Many reports of risk factors in the healthcare workplace have focused on the HCW themselves. Females, individuals older than 50 years of age, and staff members with longer tenure reported higher numbers of assaults and of fear.4,11 Patient-staff conflicts substantially correlated and intra-staff conflict moderately related to frequency of assault.12 The psychiatric literature has identified a history of violent episodes,13,14 psychosis,14 drug misuse, 14 paranoid schizophrenia,15 and anti-social personality disorder 16,17 as predictors of violence. However, these associations are primarily studied in inpatient psychiatric facilities or general criminal behavior. Predictors in the emergency and acute healthcare setting are lacking. One patient-oriented cause that has been identified is dissatisfaction with care.18 Unfortunately, often this is not shared with the healthcare team until the violence has occurred. Others have been suggested by interviews of ED personnel, including psychiatric patients, anxiety, staring, mumbling, pacing, and gang violence.19,20,21,22 The goal of this study was to use data from reported HCW assaults to begin to identify more clearly patient-level risk factors associated with assaultive behavior in the ED or following admission through the ED.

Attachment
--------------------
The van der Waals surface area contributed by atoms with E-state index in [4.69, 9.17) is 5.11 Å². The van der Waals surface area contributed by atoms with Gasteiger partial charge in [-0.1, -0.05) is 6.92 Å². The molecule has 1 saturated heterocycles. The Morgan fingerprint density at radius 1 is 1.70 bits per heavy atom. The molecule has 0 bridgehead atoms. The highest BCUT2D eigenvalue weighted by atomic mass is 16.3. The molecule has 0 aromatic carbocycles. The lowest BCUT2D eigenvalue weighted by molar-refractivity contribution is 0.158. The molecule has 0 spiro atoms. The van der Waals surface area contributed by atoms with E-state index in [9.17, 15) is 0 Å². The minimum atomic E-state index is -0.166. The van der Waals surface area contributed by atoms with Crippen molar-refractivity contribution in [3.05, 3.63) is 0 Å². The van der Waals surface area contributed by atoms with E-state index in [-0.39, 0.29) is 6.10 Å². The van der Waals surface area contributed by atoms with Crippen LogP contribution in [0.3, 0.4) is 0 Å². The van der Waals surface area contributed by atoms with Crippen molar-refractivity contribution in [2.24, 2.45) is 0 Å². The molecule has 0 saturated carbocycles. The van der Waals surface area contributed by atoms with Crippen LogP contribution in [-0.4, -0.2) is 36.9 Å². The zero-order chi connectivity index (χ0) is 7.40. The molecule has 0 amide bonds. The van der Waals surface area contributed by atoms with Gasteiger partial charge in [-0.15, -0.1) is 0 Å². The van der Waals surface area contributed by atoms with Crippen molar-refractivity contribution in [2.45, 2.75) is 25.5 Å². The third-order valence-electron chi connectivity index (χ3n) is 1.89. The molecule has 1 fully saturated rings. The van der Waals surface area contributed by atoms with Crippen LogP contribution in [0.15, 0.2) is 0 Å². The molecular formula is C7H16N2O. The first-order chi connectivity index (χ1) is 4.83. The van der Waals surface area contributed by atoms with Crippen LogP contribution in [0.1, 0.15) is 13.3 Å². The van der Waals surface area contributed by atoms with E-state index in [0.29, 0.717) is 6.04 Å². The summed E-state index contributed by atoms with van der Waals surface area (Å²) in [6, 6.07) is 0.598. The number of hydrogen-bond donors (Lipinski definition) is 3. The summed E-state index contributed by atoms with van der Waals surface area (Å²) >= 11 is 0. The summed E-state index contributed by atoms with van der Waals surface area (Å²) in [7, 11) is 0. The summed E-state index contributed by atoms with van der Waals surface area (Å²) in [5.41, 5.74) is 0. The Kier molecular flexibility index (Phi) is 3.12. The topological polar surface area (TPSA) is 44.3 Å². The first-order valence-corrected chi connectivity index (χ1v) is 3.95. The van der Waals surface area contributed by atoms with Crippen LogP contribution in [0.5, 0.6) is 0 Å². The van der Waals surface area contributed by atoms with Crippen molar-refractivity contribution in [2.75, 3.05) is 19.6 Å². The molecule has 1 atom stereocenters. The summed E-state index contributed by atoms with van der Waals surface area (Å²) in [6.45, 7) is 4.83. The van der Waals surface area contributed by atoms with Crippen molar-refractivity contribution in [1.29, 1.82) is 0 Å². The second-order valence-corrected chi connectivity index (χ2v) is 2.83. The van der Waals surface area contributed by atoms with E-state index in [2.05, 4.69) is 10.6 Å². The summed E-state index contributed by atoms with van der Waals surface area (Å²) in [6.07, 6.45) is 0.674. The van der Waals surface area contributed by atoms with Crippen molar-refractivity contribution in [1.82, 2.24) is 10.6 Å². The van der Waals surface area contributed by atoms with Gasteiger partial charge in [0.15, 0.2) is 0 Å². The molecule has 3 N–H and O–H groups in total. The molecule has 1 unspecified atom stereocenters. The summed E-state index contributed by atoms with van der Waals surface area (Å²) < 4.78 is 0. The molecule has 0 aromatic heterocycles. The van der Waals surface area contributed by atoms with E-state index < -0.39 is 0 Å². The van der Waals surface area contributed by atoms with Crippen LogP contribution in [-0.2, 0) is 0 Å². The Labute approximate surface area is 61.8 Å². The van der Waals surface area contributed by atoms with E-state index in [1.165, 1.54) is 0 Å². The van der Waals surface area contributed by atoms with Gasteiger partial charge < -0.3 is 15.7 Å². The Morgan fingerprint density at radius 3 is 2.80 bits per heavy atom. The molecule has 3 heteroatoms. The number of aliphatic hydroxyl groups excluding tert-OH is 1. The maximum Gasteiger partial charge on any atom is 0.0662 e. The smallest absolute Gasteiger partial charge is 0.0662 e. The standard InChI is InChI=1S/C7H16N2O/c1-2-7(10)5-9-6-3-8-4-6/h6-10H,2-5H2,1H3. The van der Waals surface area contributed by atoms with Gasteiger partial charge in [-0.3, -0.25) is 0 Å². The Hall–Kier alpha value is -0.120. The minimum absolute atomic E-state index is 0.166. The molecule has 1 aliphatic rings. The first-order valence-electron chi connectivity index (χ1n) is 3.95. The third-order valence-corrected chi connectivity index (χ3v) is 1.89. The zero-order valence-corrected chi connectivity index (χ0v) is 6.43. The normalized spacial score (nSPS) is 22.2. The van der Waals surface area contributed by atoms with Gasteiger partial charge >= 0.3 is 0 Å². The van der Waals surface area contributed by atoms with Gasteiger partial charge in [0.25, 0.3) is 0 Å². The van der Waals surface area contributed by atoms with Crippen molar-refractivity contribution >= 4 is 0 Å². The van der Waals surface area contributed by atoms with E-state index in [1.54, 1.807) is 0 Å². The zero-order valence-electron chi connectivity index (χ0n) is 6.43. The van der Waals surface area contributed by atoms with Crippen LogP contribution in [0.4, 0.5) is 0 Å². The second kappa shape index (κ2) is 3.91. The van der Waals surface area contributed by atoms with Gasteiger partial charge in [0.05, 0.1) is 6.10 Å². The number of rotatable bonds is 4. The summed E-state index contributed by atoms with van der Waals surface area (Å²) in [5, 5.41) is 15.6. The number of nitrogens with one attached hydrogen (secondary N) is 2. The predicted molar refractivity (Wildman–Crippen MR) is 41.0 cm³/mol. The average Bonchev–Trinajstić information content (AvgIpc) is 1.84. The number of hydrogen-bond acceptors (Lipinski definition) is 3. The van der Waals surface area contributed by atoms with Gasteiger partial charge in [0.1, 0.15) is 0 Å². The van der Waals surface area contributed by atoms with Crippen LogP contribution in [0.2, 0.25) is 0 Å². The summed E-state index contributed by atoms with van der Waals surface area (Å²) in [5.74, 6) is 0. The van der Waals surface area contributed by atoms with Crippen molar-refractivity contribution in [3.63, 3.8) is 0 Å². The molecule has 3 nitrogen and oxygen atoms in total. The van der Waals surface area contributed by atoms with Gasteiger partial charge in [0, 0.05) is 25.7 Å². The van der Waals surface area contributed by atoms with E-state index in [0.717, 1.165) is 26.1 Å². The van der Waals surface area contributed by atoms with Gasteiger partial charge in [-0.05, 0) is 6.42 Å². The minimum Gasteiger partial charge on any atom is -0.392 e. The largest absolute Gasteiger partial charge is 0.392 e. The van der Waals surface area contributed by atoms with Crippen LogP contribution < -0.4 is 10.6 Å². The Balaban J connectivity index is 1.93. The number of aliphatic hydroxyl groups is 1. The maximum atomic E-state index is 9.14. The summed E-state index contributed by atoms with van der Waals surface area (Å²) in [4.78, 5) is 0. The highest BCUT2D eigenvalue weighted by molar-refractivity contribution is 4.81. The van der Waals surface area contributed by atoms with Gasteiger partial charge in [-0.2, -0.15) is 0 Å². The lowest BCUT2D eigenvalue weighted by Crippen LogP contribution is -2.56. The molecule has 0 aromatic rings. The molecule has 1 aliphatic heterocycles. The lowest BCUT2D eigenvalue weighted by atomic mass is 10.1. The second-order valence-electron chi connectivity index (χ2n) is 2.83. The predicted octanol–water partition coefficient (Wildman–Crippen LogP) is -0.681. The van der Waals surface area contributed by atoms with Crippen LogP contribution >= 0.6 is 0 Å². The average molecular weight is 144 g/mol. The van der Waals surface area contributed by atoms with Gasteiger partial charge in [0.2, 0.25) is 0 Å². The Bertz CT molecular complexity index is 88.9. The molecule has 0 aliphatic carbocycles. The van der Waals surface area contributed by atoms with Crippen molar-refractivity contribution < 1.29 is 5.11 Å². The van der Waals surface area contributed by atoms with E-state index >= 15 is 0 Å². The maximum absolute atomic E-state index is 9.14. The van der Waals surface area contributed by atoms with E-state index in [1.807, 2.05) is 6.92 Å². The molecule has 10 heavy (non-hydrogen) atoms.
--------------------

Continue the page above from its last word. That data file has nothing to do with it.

LAC+USC is a large, urban, county hospital with an ED census of 180,000 visits per year. There is a psychiatric ED and an affiliated off-premises inpatient psychiatric facility. In-hospital assaults by patients are reported through a standardized process. Assaults can be reported when they occur anywhere on the hospital grounds, including the medical floor, the outlying affiliated psychiatric facility, the ED, the outpatient clinics, and guest areas.
We examined all reports of assaults committed by patients from July 2011 through June 2013. We excluded cases if the assailant could not be identified by the report or if there was incomplete information on the assailant in the medical record. If a single patient committed multiple assaults during the same hospital stay, only the first assault was included. For each unique patient, an attempt was made to include two age- and gender-matched controls with an ED visit within three days of the patient. We reviewed medical records of the controls, including a search for any available psychiatric consultations or notes.
This was a retrospective case-control study design. We collected cases from the hospital assault database. Once the cases were identified, hospital medical records were acquired and reviewed for further information about the assailant. For each assault, we recorded the assailant’s (patient’s) past medical and social history, primary medical complaints, ED diagnoses, and medications prescribed. Additionally, presence of an involuntary psychiatric hold and involuntary restraints by either physical or chemical means during the index visit were recorded. We also reviewed prior records for prior assaultive behavior, history of reported illicit drug use, and frequency of visits to same hospital requesting prescription for pain medications. There were three assessors: the study principal investigator (PI), a second ED attending physician, and a student. Both the attending physician and the student received training and oversight by the PI. About 10% of the assault cases were coded by both, and the agreement was assessed. The assessors were not blinded to the study intent. This study was approved by the University of Southern California, institutional review board.